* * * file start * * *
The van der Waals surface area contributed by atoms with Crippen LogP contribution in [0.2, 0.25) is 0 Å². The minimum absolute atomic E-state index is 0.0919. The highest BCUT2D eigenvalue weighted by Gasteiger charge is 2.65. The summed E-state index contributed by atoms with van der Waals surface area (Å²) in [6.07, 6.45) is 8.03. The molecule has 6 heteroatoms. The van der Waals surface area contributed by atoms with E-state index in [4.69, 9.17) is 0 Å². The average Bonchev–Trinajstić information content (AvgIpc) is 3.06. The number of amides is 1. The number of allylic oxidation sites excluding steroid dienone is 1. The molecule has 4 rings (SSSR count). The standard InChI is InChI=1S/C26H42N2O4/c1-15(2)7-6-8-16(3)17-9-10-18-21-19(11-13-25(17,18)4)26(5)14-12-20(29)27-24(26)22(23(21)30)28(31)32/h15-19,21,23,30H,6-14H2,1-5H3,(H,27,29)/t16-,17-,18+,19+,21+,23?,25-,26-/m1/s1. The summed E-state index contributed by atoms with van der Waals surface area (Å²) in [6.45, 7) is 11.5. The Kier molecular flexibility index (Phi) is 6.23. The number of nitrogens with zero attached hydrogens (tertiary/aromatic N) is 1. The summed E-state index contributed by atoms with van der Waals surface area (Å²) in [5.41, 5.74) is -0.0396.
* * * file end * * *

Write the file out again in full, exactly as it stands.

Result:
The van der Waals surface area contributed by atoms with Crippen LogP contribution in [0.2, 0.25) is 0 Å². The minimum absolute atomic E-state index is 0.0919. The highest BCUT2D eigenvalue weighted by Gasteiger charge is 2.65. The summed E-state index contributed by atoms with van der Waals surface area (Å²) in [6.07, 6.45) is 8.03. The molecule has 6 heteroatoms. The van der Waals surface area contributed by atoms with E-state index in [4.69, 9.17) is 0 Å². The average Bonchev–Trinajstić information content (AvgIpc) is 3.06. The number of amides is 1. The number of allylic oxidation sites excluding steroid dienone is 1. The molecule has 4 rings (SSSR count). The standard InChI is InChI=1S/C26H42N2O4/c1-15(2)7-6-8-16(3)17-9-10-18-21-19(11-13-25(17,18)4)26(5)14-12-20(29)27-24(26)22(23(21)30)28(31)32/h15-19,21,23,30H,6-14H2,1-5H3,(H,27,29)/t16-,17-,18+,19+,21+,23?,25-,26-/m1/s1. The summed E-state index contributed by atoms with van der Waals surface area (Å²) in [6.45, 7) is 11.5. The Kier molecular flexibility index (Phi) is 6.23. The number of nitrogens with zero attached hydrogens (tertiary/aromatic N) is 1. The summed E-state index contributed by atoms with van der Waals surface area (Å²) in [5.41, 5.74) is -0.0396.